HC Deb 15 February 1937 vol 320 cc844-5
62. Mr. Hall-Caine

asked the Home Secretary whether he is aware of the present conditions affecting solitary confinement in Maidstone gaol and that men undergoing solitary confinement are often numbed with cold owing to the low temperature of the cells, the starvation diet, and the lack of exercise; and whether he will either cause an investigation to be made into the matter or issue a statement setting out the precise position?

Mr. Lloyd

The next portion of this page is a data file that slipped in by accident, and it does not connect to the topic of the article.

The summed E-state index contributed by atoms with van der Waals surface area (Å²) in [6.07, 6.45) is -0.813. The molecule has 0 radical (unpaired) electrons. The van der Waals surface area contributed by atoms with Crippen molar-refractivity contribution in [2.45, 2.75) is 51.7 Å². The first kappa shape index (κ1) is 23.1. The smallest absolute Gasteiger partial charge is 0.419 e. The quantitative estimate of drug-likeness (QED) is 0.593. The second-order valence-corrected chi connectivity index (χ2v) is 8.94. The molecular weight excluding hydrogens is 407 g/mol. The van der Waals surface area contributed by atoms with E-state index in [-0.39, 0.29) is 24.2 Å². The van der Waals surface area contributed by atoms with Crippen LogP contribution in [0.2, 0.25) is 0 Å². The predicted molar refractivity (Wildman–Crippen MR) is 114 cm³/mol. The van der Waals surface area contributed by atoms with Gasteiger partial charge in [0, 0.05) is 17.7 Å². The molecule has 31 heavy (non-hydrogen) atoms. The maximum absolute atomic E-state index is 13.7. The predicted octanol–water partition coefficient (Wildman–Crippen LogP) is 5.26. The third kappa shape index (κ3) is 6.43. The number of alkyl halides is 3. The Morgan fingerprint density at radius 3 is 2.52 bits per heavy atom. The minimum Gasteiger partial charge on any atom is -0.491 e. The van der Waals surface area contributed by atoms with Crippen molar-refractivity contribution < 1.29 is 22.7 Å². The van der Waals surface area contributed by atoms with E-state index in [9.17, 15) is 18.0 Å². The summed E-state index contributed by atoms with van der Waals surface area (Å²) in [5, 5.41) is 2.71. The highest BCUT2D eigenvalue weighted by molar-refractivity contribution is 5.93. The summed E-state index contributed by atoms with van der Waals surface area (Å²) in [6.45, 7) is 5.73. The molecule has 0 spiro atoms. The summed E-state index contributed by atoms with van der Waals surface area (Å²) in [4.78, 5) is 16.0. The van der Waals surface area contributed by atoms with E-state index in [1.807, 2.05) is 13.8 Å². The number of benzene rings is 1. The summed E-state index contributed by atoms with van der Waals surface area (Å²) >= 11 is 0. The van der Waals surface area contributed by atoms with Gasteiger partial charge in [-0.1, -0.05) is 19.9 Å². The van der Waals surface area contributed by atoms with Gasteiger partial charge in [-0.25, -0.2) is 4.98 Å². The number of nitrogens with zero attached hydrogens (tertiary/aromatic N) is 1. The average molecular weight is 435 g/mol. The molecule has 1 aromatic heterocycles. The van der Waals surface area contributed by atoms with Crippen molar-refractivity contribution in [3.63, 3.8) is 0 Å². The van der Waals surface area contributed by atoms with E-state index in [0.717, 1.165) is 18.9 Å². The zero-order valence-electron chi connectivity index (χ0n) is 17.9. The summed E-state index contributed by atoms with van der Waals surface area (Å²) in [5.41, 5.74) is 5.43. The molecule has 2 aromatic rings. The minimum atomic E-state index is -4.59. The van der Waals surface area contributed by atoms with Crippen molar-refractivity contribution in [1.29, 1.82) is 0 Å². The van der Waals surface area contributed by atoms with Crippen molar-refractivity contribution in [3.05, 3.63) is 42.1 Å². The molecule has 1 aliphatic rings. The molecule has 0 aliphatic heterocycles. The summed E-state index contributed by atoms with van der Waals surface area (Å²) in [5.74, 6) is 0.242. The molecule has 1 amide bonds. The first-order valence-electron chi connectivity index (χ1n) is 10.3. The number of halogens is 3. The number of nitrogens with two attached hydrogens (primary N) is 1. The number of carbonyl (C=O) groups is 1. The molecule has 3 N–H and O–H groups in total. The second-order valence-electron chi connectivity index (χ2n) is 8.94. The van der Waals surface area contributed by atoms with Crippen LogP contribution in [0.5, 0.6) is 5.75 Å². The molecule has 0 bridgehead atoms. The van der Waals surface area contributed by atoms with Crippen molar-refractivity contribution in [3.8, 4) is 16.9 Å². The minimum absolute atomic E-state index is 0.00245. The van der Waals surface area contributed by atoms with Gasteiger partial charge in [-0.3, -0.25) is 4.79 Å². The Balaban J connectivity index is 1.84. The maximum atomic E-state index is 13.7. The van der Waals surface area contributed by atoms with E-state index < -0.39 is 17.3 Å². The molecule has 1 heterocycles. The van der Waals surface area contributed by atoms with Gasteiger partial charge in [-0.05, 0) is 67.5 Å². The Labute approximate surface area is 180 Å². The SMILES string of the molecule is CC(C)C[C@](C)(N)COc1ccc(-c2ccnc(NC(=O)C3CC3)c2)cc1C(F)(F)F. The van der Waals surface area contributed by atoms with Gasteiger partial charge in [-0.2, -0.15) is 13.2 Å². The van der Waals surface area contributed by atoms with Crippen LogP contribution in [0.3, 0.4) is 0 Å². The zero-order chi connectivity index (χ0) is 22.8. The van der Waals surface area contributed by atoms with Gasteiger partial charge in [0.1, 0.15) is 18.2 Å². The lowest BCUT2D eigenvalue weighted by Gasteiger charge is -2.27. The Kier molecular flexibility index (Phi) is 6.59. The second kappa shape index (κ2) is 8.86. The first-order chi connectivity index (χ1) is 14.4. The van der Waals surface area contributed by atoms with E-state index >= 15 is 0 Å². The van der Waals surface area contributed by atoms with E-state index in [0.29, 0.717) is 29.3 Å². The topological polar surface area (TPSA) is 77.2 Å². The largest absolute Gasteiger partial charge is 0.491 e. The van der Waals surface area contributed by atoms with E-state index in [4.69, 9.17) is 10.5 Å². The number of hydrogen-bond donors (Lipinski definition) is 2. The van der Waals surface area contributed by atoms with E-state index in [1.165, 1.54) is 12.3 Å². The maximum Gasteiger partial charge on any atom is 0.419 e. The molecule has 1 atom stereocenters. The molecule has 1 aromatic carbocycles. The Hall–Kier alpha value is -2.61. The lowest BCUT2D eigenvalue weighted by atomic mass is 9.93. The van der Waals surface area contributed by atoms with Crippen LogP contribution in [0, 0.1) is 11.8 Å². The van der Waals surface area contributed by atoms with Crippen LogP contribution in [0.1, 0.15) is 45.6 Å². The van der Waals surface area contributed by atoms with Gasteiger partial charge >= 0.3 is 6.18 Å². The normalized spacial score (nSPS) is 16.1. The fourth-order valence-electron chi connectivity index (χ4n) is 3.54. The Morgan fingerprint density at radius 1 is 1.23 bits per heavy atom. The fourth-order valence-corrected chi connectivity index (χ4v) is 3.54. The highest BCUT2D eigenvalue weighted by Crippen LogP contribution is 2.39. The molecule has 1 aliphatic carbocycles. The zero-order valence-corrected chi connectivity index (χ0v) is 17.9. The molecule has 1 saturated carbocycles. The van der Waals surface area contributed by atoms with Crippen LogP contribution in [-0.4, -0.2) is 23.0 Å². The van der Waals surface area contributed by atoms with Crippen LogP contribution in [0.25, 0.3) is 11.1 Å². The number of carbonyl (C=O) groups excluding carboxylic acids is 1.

The treatment of prisoners who commit offences against prison discipline is a difficult problem, to which much attention has been given. The measures to be taken are prescribed by the Prison Rules, which were revised as lately as 1933. One of the authorised forms of punishment is confinement to a cell for limited periods laid down by the Rules; another is dietary punishment, the form of which is most carefully defined by the Rules and is subject to medical supervision. The cells used for punishment purposes are fully lighted and adequately heated. Arrangements are made for every prisoner undergoing punishment to be taken out for regular exercise. The prison is regularly inspected by members of the Board of Visitors, who are an entirely independent body, and my right hon. Friend is satisfied that it is properly conducted. The article on which the hon. Member's question is based was written by an ex-prisoner who, not having been under punishment during his sentence, has no first-hand knowledge of the conditions which he purports to describe; but if the hon. Member wishes, the Home Secretary will be happy to give him permission to visit the prison at any time without notice and see the conditions for himself.

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